“Ah, I should’ve looked here first!” Abadio said, huffing as he climbed up the stairs.
I looked up at him, attempting an apologetic smile.
“I should clean up this place for you since you love it so much,” he said, moving some broken furniture around.
I shook my head slowly. I didn’t need him to tidy up his rooftop for me. All I wanted was a surface big enough to host my body, and I was getting smaller with each passing day, so that was easy.
“Aren’t you cold?” he wondered.
I was growing rather fond of Abadio who was a tiny man of about sixty. He reminded me a little of my maternal grandmother. Like him, she’d loved to talk and ask questions without waiting for answers. It bothered me back then, but it was just what I needed now.
“I know it’s your break time, but I was wondering if you could help Asante and me set up for the evening?” he said, not really expecting me to say no. “My nephew decided that he’d best celebrate the birth of his son at the restaurant. Don’t ask me why! The custom here is for the women to celebrate such things at home with other women,” he said, waving his hand disapprovingly.
“OK, then. You can start by cleaning the tables and putting them in threes,” he seemed happy with how the conversation went.
I turned back to look at the clouds one more time as he started to descend the stairs.
He turned around and cleared his throat, “Ahem, Madison?”
Oh, he meant right now? I got up and followed him down.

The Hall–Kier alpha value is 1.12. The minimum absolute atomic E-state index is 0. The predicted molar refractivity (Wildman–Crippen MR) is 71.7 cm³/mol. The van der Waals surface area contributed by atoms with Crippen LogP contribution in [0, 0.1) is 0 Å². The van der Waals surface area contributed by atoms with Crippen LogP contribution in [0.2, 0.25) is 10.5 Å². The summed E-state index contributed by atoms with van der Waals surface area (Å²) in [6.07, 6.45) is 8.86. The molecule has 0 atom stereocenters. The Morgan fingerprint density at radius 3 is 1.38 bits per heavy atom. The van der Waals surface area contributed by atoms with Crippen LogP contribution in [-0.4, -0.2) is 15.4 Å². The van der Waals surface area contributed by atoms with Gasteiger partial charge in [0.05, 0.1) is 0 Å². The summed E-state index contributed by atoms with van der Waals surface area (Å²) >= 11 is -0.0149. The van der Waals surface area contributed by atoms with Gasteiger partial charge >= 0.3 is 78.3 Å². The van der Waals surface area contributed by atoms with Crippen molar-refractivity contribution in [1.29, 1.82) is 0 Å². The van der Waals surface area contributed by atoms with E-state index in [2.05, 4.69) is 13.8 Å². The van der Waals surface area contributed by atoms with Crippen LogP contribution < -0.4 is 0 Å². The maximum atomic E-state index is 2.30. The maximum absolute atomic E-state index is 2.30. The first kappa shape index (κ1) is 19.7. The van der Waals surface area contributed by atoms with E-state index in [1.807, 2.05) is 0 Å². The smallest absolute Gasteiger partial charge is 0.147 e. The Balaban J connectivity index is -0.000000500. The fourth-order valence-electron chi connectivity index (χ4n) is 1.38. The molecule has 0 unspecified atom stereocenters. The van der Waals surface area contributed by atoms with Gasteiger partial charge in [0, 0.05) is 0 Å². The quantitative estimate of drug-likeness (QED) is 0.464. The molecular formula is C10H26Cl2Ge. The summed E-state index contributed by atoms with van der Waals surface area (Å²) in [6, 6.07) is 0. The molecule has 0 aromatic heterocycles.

I set to work, wiping down the wooden tables. I had to be careful of the edges. It seemed that I got a new splinter wedged under my skin almost every day. I had to learn to stay even more alert handling these tables than during cooking or baking. In a way, it was a good way to keep my mind from wandering.
I finished arranging the tables and went into the kitchen to help Asante with the cooking. She always gave me the jobs she had no patience for. I tried to recall the last time I’d seen that woman sitting down. Unlike other Ghanaian women who sauntered about and took their time doing things, she was always running.
I noiselessly pulled a stool and sat down at the table with my back to the stove and started peeling the potatoes. Asante knew not to babble to me as her husband did. It helped that her English was rudimentary. She would just hand me stuff to do.
The radio blasted over the sounds of bubbling stock and urgent slippers dragging the floor behind me. It usually played the charts, some old, some I didn’t know, but occasionally, there was a Ghanaian song I didn’t understand. I didn’t understand any of what the singer was saying, but it seemed to me that she was pleading with someone, asking why. Why did you leave me? Why can’t you love me? Something like that. The tune was slow and heavy, almost grief-laden. A few tears fell onto the potato peels sitting on my lap. Where did those come from? I thought they had dried up.